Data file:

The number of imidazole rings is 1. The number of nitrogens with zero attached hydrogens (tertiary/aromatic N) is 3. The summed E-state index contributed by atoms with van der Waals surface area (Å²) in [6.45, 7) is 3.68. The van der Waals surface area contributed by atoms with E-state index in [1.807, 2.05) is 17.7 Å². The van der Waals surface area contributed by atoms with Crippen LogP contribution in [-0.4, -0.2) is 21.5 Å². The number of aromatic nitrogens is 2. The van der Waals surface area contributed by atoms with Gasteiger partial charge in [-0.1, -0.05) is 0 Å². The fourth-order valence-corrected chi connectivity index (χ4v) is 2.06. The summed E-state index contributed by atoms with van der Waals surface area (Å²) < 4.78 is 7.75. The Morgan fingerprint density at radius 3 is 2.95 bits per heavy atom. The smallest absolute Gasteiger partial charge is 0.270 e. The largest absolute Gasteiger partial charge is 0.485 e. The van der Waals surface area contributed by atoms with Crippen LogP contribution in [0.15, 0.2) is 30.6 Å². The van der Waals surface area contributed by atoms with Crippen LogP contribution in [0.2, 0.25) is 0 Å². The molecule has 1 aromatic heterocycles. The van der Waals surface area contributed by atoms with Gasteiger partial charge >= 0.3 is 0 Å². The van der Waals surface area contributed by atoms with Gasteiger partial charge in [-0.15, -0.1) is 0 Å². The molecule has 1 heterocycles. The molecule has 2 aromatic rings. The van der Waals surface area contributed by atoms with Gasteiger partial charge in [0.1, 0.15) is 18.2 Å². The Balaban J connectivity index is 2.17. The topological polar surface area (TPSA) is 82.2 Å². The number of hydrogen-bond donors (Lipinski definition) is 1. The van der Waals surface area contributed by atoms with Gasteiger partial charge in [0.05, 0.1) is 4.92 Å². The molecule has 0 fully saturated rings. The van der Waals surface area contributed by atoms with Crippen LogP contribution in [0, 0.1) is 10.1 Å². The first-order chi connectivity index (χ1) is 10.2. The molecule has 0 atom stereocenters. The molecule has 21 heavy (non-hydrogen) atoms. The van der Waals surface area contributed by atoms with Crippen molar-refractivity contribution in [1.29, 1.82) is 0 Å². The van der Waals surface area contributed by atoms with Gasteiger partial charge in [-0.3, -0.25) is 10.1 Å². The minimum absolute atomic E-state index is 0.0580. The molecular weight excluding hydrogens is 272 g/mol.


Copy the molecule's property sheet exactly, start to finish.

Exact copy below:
The number of imidazole rings is 1. The number of nitrogens with zero attached hydrogens (tertiary/aromatic N) is 3. The summed E-state index contributed by atoms with van der Waals surface area (Å²) in [6.45, 7) is 3.68. The van der Waals surface area contributed by atoms with E-state index in [1.807, 2.05) is 17.7 Å². The van der Waals surface area contributed by atoms with Crippen LogP contribution in [-0.4, -0.2) is 21.5 Å². The number of aromatic nitrogens is 2. The van der Waals surface area contributed by atoms with Gasteiger partial charge in [-0.1, -0.05) is 0 Å². The fourth-order valence-corrected chi connectivity index (χ4v) is 2.06. The summed E-state index contributed by atoms with van der Waals surface area (Å²) < 4.78 is 7.75. The Morgan fingerprint density at radius 3 is 2.95 bits per heavy atom. The smallest absolute Gasteiger partial charge is 0.270 e. The largest absolute Gasteiger partial charge is 0.485 e. The van der Waals surface area contributed by atoms with Crippen LogP contribution in [0.15, 0.2) is 30.6 Å². The van der Waals surface area contributed by atoms with Crippen LogP contribution in [0.2, 0.25) is 0 Å². The molecule has 1 aromatic heterocycles. The van der Waals surface area contributed by atoms with Gasteiger partial charge >= 0.3 is 0 Å². The van der Waals surface area contributed by atoms with Gasteiger partial charge in [-0.15, -0.1) is 0 Å². The molecule has 1 heterocycles. The molecule has 2 aromatic rings. The van der Waals surface area contributed by atoms with Gasteiger partial charge in [0.1, 0.15) is 18.2 Å². The Balaban J connectivity index is 2.17. The topological polar surface area (TPSA) is 82.2 Å². The number of hydrogen-bond donors (Lipinski definition) is 1. The van der Waals surface area contributed by atoms with Gasteiger partial charge in [0.05, 0.1) is 4.92 Å². The molecule has 0 fully saturated rings. The van der Waals surface area contributed by atoms with Crippen LogP contribution in [0, 0.1) is 10.1 Å². The first-order chi connectivity index (χ1) is 10.2. The molecule has 0 atom stereocenters. The molecule has 21 heavy (non-hydrogen) atoms. The van der Waals surface area contributed by atoms with Crippen molar-refractivity contribution in [1.29, 1.82) is 0 Å². The van der Waals surface area contributed by atoms with Gasteiger partial charge in [-0.3, -0.25) is 10.1 Å². The minimum absolute atomic E-state index is 0.0580. The molecular weight excluding hydrogens is 272 g/mol.